In this business of news we have a unique vantage point from which we observe functions of government, often at its best and sometimes at its worst. Among these is the spinning of the criminal justice system’s wheels, and this sight is not always pretty.
Sometimes we observe the very beginning of what becomes a case, the arrest of an individual or the sight of what occurs shortly after, the man or woman with their hands cuffed behind them, causing a sliver of their humanity to be shed from the start. If freedom is a desired ideal then the stripping of freedom should never be a welcome sight, no matter how necessary it might be. We get to see what happens after, when a person appears before a judge, cloaked in a robe that bespeaks the majesty of the law, or should. Occasionally we witness a trial, which at its best is a spirited clash between advocates representing separate interests. The prosecutor argues for the will of the state, which has used its great power to bring things this far, to the point where a judge or – as in most cases – a jury will decide what the facts are or are not, so that guilt or innocence may be determined. The defense attorney represents a different interest, advocating on the client’s behalf, forcing the state to put up or shut up, demanding that proof be produced and reminding the judge or jury that if it is not, the accused must go free.
During much of my career I have written of fine work defense attorneys have done, even in those cases – which are the majority – where the state’s case prevails. I have also written about prosecutors and presented instances where their job was admirably done.
The quality of neither is not adjudged by the outcome of the case. A prosecutor can do a formidable job even where innocence is declared, and a defense attorney can be a success even if the case is not.
In Division B of the 32nd Judicial District’s court both sides have been very busy lately. As Judge Johnny Walker has looked on with rapt attention, Seth Dodd and Dennis Elfert have functioned as a team to close out several cases in recent weeks. In one, a man awaiting trial for murder was tried on a less crucial matter, masturbating in the jail in eyeshot of a female medical worker, intending to be seen. That led to a conviction, which allowed Dodd and Elfert to seek a habitual violent offender designation by Dodd and Elfert. They prevailed, and now without even being tried for murder the defendant is going away for 30 years. At a time when people like those prosecuted have been responsible for a lot of pain in this parish, that’s not a bad thing.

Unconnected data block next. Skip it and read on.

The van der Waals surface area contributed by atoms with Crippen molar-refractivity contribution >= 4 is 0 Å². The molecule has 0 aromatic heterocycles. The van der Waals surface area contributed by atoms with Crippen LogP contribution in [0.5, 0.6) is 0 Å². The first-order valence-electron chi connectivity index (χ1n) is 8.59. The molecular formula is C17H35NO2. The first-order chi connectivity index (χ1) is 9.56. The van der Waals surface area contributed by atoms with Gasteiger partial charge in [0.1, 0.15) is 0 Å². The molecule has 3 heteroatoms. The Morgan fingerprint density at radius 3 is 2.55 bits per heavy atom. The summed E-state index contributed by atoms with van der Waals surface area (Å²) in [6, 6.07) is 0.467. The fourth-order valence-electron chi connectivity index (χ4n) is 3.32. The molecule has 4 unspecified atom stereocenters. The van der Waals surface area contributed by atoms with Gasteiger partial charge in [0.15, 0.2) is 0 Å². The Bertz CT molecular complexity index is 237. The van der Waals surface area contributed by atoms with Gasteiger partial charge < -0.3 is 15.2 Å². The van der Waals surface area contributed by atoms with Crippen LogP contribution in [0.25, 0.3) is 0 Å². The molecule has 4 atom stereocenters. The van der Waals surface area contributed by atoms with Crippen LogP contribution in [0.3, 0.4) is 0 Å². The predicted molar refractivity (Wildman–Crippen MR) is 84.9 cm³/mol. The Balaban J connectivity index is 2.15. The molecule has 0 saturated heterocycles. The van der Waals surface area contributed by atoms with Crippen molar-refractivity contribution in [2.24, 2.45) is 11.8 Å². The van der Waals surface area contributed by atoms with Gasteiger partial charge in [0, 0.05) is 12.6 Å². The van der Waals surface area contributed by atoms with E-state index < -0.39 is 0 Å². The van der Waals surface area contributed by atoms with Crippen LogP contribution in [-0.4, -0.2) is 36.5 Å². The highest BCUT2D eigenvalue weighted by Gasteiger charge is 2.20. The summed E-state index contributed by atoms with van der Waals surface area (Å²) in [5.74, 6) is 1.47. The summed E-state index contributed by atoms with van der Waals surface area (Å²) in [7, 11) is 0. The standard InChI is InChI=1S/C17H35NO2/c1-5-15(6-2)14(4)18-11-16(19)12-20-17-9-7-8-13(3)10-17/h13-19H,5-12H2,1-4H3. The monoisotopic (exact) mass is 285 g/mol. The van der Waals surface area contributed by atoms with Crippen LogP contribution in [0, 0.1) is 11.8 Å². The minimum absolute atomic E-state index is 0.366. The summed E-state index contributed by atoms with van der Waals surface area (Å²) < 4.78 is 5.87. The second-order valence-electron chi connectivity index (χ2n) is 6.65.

Last week Dodd and Elfert secured a guilty plea to drug and weapons charges from one Alton Williams III, a drug dealer who kept an AR-15 in the trunk of his car, and who will now serve 20 years.
I got a chance to speak with Dodd about these and other cases recently, and got a good taste of what it’s like to be the guy who puts the bad guys away.
“I began this year taking a hardline on felons in possession of firearms,” said Seth, who is pleased the statutory tool is good, but that it needs tweaking. “I believe the time the statute currently requires is inadequate with all the gun violence we have out there. Currently it calls for a minimum of 10 and max of 25. Personally I believe the mandatory minimum should be 25 without benefit of probation, parole, suspension of sentence and go up to say 50. There needs to be some teeth to put an end to all of this.”
Legislators will tell you there are grave problems to be dealt with like the fact that Louisiana is broke. But Seth’s suggestion is a good one and they should follow it. Louisiana’s law, which allows only people convicted of certain crimes to be punished for carrying a gun, is sound and fair. It erodes nobody’s right to bear arms. The Bayou Region’s delegation is aware of the wave of violence. Even if the state was flush, people dying from gunshot wounds is not a good thing.
There is no reason why lawmaker’s can’t handle fiscal responsibilities and also pass laws that will make us all safer. They are not bashful about passing laws that restrict the freedom of people in very iffy circumstances, or legislating against the rights of gay citizens, for example. The prosecutors are not demanding that the legislators do something like what Seth recommends, they are too busy building cases. But all of you lawmakers read this column – I know you do – so pay attention. Chabert, Brown, Amedee, Magee, Allain, Zeringue, Gisclair, Richard, some one among you can surely create a change in the law like this. The cops are doing ther jobs, and the prosecutors too. Back them up in a real way. Seth Dodd has not excoriated legislators, but during our discussion when the question of whether legislators should find some time to do this came up he agreed.
“Too many violent ones that are a danger to society are slipping through the cracks. It’s time to hammer down,” he said, when the question was posed.
Then he went back to preparing a case he and Elfert were working on, trying to put another offender away for a long time. But not enough. The hands in the courthouse are willing. The tools are still weak. It’s time to fix it.. •